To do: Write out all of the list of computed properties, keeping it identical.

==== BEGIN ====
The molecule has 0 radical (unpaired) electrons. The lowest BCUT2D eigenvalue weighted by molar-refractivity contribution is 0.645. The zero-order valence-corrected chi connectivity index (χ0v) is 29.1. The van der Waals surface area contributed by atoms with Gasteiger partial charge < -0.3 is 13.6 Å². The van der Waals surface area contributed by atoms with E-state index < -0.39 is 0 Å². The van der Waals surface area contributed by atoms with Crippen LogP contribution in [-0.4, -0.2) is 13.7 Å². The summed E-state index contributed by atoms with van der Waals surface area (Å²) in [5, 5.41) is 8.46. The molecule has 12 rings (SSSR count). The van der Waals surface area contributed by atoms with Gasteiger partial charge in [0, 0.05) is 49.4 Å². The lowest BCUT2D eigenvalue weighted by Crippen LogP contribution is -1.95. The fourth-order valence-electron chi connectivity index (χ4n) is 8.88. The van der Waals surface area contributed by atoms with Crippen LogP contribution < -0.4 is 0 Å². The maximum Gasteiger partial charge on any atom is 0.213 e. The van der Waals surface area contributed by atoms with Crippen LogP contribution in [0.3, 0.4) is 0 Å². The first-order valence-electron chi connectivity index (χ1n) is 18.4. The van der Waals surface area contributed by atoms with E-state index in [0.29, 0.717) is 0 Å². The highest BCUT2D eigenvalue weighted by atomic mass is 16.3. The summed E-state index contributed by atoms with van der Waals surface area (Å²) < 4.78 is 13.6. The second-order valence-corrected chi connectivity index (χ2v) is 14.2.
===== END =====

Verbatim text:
The molecule has 0 radical (unpaired) electrons. The lowest BCUT2D eigenvalue weighted by molar-refractivity contribution is 0.645. The zero-order valence-corrected chi connectivity index (χ0v) is 29.1. The van der Waals surface area contributed by atoms with Gasteiger partial charge < -0.3 is 13.6 Å². The van der Waals surface area contributed by atoms with E-state index < -0.39 is 0 Å². The van der Waals surface area contributed by atoms with Crippen LogP contribution in [-0.4, -0.2) is 13.7 Å². The summed E-state index contributed by atoms with van der Waals surface area (Å²) in [5, 5.41) is 8.46. The molecule has 12 rings (SSSR count). The van der Waals surface area contributed by atoms with Gasteiger partial charge in [0, 0.05) is 49.4 Å². The lowest BCUT2D eigenvalue weighted by Crippen LogP contribution is -1.95. The fourth-order valence-electron chi connectivity index (χ4n) is 8.88. The van der Waals surface area contributed by atoms with Crippen LogP contribution < -0.4 is 0 Å². The maximum Gasteiger partial charge on any atom is 0.213 e. The van der Waals surface area contributed by atoms with Crippen LogP contribution in [0.3, 0.4) is 0 Å². The first-order valence-electron chi connectivity index (χ1n) is 18.4. The van der Waals surface area contributed by atoms with E-state index in [0.29, 0.717) is 0 Å². The highest BCUT2D eigenvalue weighted by atomic mass is 16.3. The summed E-state index contributed by atoms with van der Waals surface area (Å²) < 4.78 is 13.6. The second-order valence-corrected chi connectivity index (χ2v) is 14.2.